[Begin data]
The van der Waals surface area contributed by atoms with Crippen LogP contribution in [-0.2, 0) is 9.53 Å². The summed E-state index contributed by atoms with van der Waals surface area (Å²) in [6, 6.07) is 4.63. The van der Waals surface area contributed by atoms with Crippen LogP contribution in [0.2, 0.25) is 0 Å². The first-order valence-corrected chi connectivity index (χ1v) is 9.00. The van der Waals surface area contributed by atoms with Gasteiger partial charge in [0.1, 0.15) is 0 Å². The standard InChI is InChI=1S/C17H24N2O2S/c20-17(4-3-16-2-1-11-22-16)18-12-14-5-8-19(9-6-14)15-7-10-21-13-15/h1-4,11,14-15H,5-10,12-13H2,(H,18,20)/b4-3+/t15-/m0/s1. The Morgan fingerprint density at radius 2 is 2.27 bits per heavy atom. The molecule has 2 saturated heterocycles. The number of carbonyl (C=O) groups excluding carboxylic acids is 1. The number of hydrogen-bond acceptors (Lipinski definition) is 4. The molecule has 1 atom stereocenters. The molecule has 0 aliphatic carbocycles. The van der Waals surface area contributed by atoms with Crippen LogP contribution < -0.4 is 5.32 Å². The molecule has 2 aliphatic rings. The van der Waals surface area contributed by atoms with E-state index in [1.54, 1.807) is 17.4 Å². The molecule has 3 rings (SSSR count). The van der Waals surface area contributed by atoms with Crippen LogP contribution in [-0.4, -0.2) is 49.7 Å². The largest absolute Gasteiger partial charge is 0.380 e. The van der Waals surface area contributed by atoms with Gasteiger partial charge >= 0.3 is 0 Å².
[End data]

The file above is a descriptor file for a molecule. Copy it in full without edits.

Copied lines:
The van der Waals surface area contributed by atoms with Crippen LogP contribution in [-0.2, 0) is 9.53 Å². The summed E-state index contributed by atoms with van der Waals surface area (Å²) in [6, 6.07) is 4.63. The van der Waals surface area contributed by atoms with Crippen LogP contribution in [0.2, 0.25) is 0 Å². The first-order valence-corrected chi connectivity index (χ1v) is 9.00. The van der Waals surface area contributed by atoms with Gasteiger partial charge in [0.1, 0.15) is 0 Å². The standard InChI is InChI=1S/C17H24N2O2S/c20-17(4-3-16-2-1-11-22-16)18-12-14-5-8-19(9-6-14)15-7-10-21-13-15/h1-4,11,14-15H,5-10,12-13H2,(H,18,20)/b4-3+/t15-/m0/s1. The Morgan fingerprint density at radius 2 is 2.27 bits per heavy atom. The molecule has 2 saturated heterocycles. The number of carbonyl (C=O) groups excluding carboxylic acids is 1. The number of hydrogen-bond acceptors (Lipinski definition) is 4. The molecule has 1 atom stereocenters. The molecule has 0 aliphatic carbocycles. The van der Waals surface area contributed by atoms with Crippen LogP contribution < -0.4 is 5.32 Å². The molecule has 2 aliphatic rings. The van der Waals surface area contributed by atoms with E-state index in [1.54, 1.807) is 17.4 Å². The molecule has 3 rings (SSSR count). The van der Waals surface area contributed by atoms with Crippen LogP contribution in [-0.4, -0.2) is 49.7 Å². The largest absolute Gasteiger partial charge is 0.380 e. The van der Waals surface area contributed by atoms with Gasteiger partial charge >= 0.3 is 0 Å².